If you like what you read, please
this article so it reaches more deviants
Or YODA's Lessons on Street Photography.
Yeah, well, blame it on the fact that my kids forced me to watch a marathon of Star Wars episodes.
1) PATIENCE YOU MUST HAVE, my young Padawan
"Street photography requires patience. More often than not I come home with nothing, but it’s the times that I do come home with a photo that will be with me forever, that makes it so worthwhile. (...) Street photography is about searching, finding and reacting…" – Jesse Marlow
"Buy a good pair of comfortable shoes, have a camera around your neck at all times, keep your elbows in, be patient, optimistic and don’t forget to smile." – Matt Stuart
“I only know how to approach a place by walking. For what does a street photographer do but walk and watch and wait and talk, and then watch and wait some more, trying to remain confident that the unexpected, the unknown, or the secret heat of the known awaits just around the corner.” – Alex Webb
“When you hit that wall of utter frustration while photographing the street, when you are beyond tired and just want to give up, keep on walking—for another hour, or until the light goes entirely. Often the best photographs come when you least expect them—when you are the most exhuasted, and the most emotionally vulnerable.” - Alex Webb
2) Fear is the path to the dark side. Do or do not. There is no try.
"Nothing happens when you sit at home. I always make it a point to carry a camera with me at all times…I just shoot at what interests me at that moment." - Elliott Erwitt
"I go straight in very close to people and I do that because it’s the only way you can get the picture. You go right up to them. Even now, I don’t find it easy. I don’t announce it. I pretend to be focusing elsewhere. If you take someone’s photograph it is very difficult not to look at them just after. But it’s the one thing that gives the game away. I don’t try and hide what I’m doing – that would be folly." - Martin Parr
"If you photograph for a long time, you get to understand such things as body language. I often do not look at people I photograph, especially afterwards. Also when I want a photo, I become somewhat fearless, and this helps a lot. There will always be someone who objects to being photographed, and when this happens you move on." - Martin Parr
3) Difficult to see. Always in motion is the future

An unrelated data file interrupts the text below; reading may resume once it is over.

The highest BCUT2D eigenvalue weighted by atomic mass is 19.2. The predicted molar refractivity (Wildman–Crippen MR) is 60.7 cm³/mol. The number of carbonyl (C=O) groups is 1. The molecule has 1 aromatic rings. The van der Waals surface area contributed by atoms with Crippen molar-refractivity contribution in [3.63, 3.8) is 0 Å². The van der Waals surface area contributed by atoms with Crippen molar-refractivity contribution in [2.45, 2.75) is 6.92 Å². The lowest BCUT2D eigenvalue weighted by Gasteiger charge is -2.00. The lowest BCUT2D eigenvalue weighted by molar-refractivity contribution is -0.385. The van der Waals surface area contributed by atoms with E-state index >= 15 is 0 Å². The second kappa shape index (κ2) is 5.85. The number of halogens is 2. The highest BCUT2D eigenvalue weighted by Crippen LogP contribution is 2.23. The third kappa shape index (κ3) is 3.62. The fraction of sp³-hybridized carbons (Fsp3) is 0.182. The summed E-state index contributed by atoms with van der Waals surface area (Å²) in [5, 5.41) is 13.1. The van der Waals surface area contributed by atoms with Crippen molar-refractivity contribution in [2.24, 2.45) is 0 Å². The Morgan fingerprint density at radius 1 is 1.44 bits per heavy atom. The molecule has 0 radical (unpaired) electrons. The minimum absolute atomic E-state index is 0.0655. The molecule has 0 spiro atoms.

"When shooting, I don't know precisely what I'm looking for until it happens in front of me. This is the great difficulty of working the street. Once in a great while there is time to work a situation, to get more than one or two frames of a scene, but rarely". - Richard Bram
“It might all come together for a moment and then just as quickly it is gone.” - Narelle Autio
“The marvels of daily life are exciting; no movie director can arrange the unexpected that you find in the street.” – Robert Doisneau
4) You must unlearn what you have learned
"More than anything Street Photography is an attitude, it is an openness to being amazed by what comes your way, it is unlearning the habit of categorising and dismissing the everyday as being ‘just the everyday’ and beginning to recognise that extraordinary, beautiful and subtle stories are occurring in front of you everyday of your life if you can see them." - Nick Turpin
“All the technique in the world doesn’t compensate for the inability to notice.” – Elliott Erwitt
“Photography allows you to learn to look and see. You begin to see things you’d never paid attention to.”- Saul Leiter
5) Feel the force!
"The best street photographers are like Zen hunters. I say Zen hunter, because you can’t force the unexpected. You can only be open to it." - Dave Beckerman
"When I take photographs, my body inevitably enters a trancelike state. Briskly weaving my way through the avenues, every cell in my body becomes as sensitive as radar, responsive to the life of the streets… If I were to give it words, I would say: “I have no choice… I have to shoot this… I can’t leave this place for another’s eyes… I have to shoot it… I have no choice.” An endless, murmuring refrain." – Daido Moriyama
May the force be with you!